WASHINGTON DC — A popular online consulting firm has agreed to a settlement with the federal government following allegations that the company shared consumer data with social media platforms for targeted advertising purposes.
The Federal Trade Commission (FTC) said the settlement requires BetterHelp, Inc. to pay affected consumers $7.8 million.
The money would be used to partially reimburse consumers who registered and paid for BetterHelp’s services between August 1, 2017 and December 31, 2020.
The FTC also issued a draft order prohibiting the company from sharing consumer health data for advertising purposes.
“Most of the people’s information that was passed on was email addresses,” said Miles Plant, a senior attorney with the FTC’s Identity and Privacy Division. “Companies like Facebook and Snapchat know exactly how to decode this information to match this information directly with users’ user profiles.”
The FTC said it didn’t just affect people who had signed up for consulting services with the company — even people who had just visited the website or app could also potentially have shared their information. sensitive.
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We asked the FTC if this raised concerns that consumers in need of mental health treatment were hesitant to seek help due to companies allegedly sharing consumer data.
“We’re concerned that this violates, first, people’s trust,” Plant said. “It will uncover a lot of their own sensitive and secret information that they want to keep to themselves and it may prevent them from seeking health treatment in the future, whether it’s from a health app or a doctor out of fear.”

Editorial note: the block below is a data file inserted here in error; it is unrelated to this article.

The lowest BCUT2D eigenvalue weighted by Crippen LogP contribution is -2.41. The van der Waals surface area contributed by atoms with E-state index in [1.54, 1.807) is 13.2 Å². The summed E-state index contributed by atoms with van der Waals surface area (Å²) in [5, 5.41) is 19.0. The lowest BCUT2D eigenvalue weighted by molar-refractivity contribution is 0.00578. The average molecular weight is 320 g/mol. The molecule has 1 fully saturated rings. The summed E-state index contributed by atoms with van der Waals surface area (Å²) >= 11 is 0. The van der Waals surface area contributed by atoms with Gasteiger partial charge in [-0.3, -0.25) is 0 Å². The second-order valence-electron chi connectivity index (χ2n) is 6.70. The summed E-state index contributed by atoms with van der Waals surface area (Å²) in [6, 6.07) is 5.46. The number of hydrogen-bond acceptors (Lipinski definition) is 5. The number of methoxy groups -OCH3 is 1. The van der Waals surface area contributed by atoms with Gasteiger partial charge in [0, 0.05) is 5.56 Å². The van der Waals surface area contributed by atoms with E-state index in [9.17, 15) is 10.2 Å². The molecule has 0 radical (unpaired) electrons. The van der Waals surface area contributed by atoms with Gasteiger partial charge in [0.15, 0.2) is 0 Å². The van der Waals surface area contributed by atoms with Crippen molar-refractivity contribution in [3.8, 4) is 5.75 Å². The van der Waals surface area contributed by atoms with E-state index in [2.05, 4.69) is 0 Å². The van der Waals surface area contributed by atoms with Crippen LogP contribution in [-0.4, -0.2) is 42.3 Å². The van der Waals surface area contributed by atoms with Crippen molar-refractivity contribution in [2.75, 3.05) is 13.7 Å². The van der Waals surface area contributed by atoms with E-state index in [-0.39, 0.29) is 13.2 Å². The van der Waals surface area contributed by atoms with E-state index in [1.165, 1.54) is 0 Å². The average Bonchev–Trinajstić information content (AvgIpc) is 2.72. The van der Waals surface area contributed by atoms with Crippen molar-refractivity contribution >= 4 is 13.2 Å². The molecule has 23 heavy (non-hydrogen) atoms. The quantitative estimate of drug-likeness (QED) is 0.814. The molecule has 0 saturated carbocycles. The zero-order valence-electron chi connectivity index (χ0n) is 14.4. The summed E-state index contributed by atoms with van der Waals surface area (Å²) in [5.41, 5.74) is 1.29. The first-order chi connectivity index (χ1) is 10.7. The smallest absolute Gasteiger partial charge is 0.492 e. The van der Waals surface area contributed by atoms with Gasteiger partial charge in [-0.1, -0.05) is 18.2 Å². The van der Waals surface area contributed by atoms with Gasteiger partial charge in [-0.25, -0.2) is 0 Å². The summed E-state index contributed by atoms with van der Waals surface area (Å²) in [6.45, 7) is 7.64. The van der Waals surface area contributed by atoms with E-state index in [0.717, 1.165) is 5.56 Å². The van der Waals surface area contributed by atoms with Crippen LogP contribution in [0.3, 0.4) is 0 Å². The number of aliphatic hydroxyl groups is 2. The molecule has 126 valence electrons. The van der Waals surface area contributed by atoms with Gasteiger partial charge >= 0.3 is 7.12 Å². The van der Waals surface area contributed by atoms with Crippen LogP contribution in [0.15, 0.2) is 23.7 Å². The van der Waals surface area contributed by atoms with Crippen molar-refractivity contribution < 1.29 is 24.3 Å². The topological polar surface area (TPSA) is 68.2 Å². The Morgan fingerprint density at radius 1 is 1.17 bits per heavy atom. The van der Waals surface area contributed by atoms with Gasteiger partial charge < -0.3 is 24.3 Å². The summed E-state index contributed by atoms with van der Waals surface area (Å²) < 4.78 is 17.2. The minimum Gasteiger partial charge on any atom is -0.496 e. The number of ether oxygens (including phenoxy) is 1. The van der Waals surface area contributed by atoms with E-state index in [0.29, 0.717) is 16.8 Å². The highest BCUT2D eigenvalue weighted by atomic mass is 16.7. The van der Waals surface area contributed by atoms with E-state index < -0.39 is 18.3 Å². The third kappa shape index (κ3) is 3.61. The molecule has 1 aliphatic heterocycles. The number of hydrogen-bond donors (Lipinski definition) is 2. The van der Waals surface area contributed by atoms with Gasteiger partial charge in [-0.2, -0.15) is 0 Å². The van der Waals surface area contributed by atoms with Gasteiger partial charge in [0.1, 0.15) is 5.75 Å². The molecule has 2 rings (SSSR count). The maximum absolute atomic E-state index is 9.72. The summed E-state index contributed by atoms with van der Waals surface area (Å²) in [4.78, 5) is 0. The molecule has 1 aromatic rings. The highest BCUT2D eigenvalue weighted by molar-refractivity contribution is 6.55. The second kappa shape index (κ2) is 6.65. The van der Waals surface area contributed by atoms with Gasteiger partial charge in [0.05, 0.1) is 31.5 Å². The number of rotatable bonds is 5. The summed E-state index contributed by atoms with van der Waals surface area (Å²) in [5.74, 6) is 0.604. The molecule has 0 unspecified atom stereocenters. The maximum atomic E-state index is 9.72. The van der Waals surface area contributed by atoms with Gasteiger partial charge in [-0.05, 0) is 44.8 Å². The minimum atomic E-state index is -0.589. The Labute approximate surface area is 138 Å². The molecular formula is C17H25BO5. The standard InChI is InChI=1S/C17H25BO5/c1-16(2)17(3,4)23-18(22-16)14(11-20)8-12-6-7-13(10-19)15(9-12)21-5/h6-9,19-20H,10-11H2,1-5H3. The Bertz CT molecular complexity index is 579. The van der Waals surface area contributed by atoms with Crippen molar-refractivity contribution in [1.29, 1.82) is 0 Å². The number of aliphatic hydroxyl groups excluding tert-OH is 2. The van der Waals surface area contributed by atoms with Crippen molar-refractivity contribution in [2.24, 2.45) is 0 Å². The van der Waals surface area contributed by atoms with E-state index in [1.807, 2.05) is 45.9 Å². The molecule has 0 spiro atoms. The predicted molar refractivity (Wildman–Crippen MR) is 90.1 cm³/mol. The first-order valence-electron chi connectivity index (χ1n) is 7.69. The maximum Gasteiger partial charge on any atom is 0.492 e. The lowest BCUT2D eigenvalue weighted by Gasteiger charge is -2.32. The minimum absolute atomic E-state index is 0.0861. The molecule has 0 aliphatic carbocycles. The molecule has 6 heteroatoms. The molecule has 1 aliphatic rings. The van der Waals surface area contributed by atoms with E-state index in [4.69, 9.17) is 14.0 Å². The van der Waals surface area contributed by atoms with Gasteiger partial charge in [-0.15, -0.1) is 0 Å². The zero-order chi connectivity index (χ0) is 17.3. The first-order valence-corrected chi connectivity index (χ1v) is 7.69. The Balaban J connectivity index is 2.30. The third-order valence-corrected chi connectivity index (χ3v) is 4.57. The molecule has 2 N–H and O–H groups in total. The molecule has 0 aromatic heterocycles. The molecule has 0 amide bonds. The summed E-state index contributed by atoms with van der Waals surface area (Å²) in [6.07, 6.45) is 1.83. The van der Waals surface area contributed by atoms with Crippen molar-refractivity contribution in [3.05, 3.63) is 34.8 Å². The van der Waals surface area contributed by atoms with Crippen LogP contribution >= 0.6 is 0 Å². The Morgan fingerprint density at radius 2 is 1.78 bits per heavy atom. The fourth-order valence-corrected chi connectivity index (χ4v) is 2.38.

In response to the settlement, BetterHelp issued a statement which read:
“We are deeply committed to the privacy of our members and we value the trust people place in us by using our services. Our technology, policies and procedures are designed to protect and secure our members’ information so that it does not not be used or shared without their approval and consent.
BetterHelp and the FTC have reached an agreement regarding BetterHelp’s advertising practices that were in effect between 2017 and 2020. The FTC alleged that we used limited, encrypted information to optimize the effectiveness of our advertising campaigns so that we could deliver more relevant ads and reach people. who might be interested in our services. This industry standard practice is commonly used by some of the largest healthcare providers, healthcare systems, and healthcare brands. Nonetheless, we understand the FTC’s desire to set new precedents in consumer marketing, and we are happy to address this issue with the agency. This settlement, which is not an admission of wrongdoing, allows us to continue to focus on our mission to help millions of people around the world gain access to quality therapy.
To clarify, we do not and have never shared with advertisers, publishers, social media platforms, or any other similar third parties, private information such as member names or clinical data from therapy sessions. Additionally, we do not and have never received any payment from a third party for any type of information about any of our members.
The FTC argues that sharing email addresses can actually lead to the sharing of people’s private information and identities.
The agency had this warning for consumers.
“Often it’s easy with the click of a button to convey information about your diagnosis, medications you’ve taken in the past,” Plant said. “We just think people should be careful about it.”
The settlement agreement is subject to a public comment period, at which time the Commission will decide whether to make the proposed consent order final.
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